All dogs with complications were treated for the specific complication as deemed necessary by the attending clinician. Before, during and after blood transfusion capillary refill time, mucous membrane color, heart rate, respiratory rate and temperature were recorded. Hospitalization was considered necessary until the patient was stable.

Data analysis was performed using IBM SPSS Statistics® software program (Statistical Package for Social Sciences 20 for Windows). Averaged experimental results were expressed as means ± standard error of the mean (SEM). Data between group I at T0, T1, T2 and group II were processed using a non-parametric statistical Mann-Whitney test. The significance of differences between T0, T1, T2 data in group I was evaluated by non-parametric Friedman test. A P value <0.05 was considered to be significant. The association between lactate and blood parameters was measured by Spearman’s rank correlation.
Eight dogs of group I were admitted to the clinic with severely pale mucous membranes, nine with moderately pale mucous membranes, one with slightly pink and one with hyperemic mucous membranes. The difference with group II of which all were presented with salmon pink mucous membranes was highly significant (P<0.05). There were no significant difference concerning the body temperature before blood transfusion in group I (38.0±0.23) and group II (38.45±0.11) (P<0.05). Heart rate in group I patients before blood transfusion (T0) was 130.11±38.65 beats/min and decreased highly significantly (P<0.05) to 106.42±21.60 beats/min (T1), while in group II the heart rate was 82.44±12.1 beats/min. In case of a blood loss and the decrease in oxygen delivery to the tissues the body activates the sympathetic and adrenergic nervous systems, which increases heart rate and cardiac output (Carson and Hébert, 2009). When these patients receive a blood transfusion, blood volume and oxygen-carrying capacity are re-established; therefore this normalizes the heart rate and decreases the pulse rate (Godinho-Cunha  et al. 2011). The breathing rate was within normal range in group I (49.68±7.39 breaths/min) (T0) and above normal range in group II (82.4±12.1 breaths/min) that could be due to stress factor. Experimental studies have shown that careful monitoring of a patient, a strict transfusion policy, blood typing and cross matching procedures minimize the risk of an adverse reaction and maximize the benefits of blood transfusion (Godinho-Cunha  et al. 2011; McDevitt  et al. 2011). The results of this study have shown that the color of mucous membranes and the heart rate will improve significantly after blood transfusion in anemic dogs and it is helpful in clinical decisions and monitoring of the patient status, however it is recommended that every anemic dog status would be followed by complete clinical examination and recorded before, during and after transfusion (Kisielewicz  et al. 2014).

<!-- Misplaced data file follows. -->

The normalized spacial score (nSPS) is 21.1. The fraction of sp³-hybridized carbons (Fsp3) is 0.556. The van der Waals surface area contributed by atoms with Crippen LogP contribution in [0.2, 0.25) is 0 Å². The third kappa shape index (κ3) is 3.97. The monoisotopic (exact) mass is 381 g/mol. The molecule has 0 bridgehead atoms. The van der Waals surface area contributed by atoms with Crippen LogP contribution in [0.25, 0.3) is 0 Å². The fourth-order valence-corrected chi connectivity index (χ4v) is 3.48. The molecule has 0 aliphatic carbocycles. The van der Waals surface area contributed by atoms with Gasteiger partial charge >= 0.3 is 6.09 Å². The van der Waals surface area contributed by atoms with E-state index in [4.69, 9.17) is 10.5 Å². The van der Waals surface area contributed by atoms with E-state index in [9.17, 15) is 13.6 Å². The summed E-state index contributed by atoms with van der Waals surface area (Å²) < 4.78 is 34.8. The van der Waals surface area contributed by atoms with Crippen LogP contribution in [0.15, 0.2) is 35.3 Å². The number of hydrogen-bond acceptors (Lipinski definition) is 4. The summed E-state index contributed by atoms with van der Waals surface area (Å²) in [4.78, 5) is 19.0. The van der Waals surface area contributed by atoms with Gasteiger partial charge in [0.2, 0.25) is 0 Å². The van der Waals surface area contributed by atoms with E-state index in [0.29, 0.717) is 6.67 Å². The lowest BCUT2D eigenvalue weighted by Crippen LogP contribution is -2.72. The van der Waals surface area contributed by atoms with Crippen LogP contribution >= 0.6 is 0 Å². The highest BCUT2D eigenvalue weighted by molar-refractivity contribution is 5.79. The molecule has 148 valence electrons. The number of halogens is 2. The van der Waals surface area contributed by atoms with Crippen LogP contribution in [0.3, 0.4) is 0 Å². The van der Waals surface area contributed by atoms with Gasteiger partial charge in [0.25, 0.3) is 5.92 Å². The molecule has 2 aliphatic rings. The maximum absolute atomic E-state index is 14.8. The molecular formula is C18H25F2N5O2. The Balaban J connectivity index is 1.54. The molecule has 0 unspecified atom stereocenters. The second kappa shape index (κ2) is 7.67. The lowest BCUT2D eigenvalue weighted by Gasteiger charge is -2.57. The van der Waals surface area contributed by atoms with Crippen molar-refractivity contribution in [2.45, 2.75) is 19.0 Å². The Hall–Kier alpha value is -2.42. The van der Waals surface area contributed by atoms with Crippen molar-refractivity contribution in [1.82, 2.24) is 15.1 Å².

Lactate concentration is widely used as an indicator of tissue hypoperfusion and hypoxia in critically ill patients and as a biomarker to determine response of the therapy or to predict outcome of the disease (Fukuma  et al. 2019; Shapiro  et al. 2005, Sharkey and Wellman, 2013, Vandromme et al. 2010). As the end product lactate forms primarily during anaerobic glycolysis. Lactic acidosis occurs most commonly with tissue hypoperfusion and hypoxia, often as a consequence of systemic or regional hypoperfusion, severe anemia, or hypermetabolic states (Di Mauro and Schoeffler, 2016; Sharkey and Wellman, 2013). Increased oxygen demand or decreased oxygen delivery causes type A lactic acidosis. Shock and anemia induce hypoperfusion and decrease oxygen delivery and increase anaerobic glycolysis and accumulation of pyruvate causing type A lactic acidosis.

In our study before blood transfusion (T0) the mean blood lactate level was above normal range (4.42±1.19mmol/l) and indicated highly significant difference (P<0.05) compared with T1 (2.23±0.3mmol/l) and T2 (1.75±0.27mmol/l). In the 20 control dogs the lactate levels ranged between 1.1 - 2.4 mmol/l, with a mean level of 1.51±0.1mmol/I not reaching the upper limit of a normal range (<2.5 mmol/l) and was significantly lower compared to T1 (P<0.05).In eleven dogs in group I (T0) before blood transfusion blood lactate level was in a normal range (<2.5 mmol/l) and in eight dogs were above normal range (>2.5 mmol/l). After blood transfusion (T1) twelve dogs had the level of lactate in a normal range and six dogs still had it above normal range (one dog was excluded from the study because of aggressive behavior). On the last sampling (T2) fourteen dogs maintained or reached the normal level of blood lactate and one presented the level of 5.0 mmol/l (two dogs were excluded from the study due to revised diagnosis and one due to impaired venous access). When lactate levels decrease it suggest an improvement, whereas prolonged increase in lactate concentration is a sign of a poor prognosis (Regnier  et al. 2012, Sharkey and Wellman, 2013).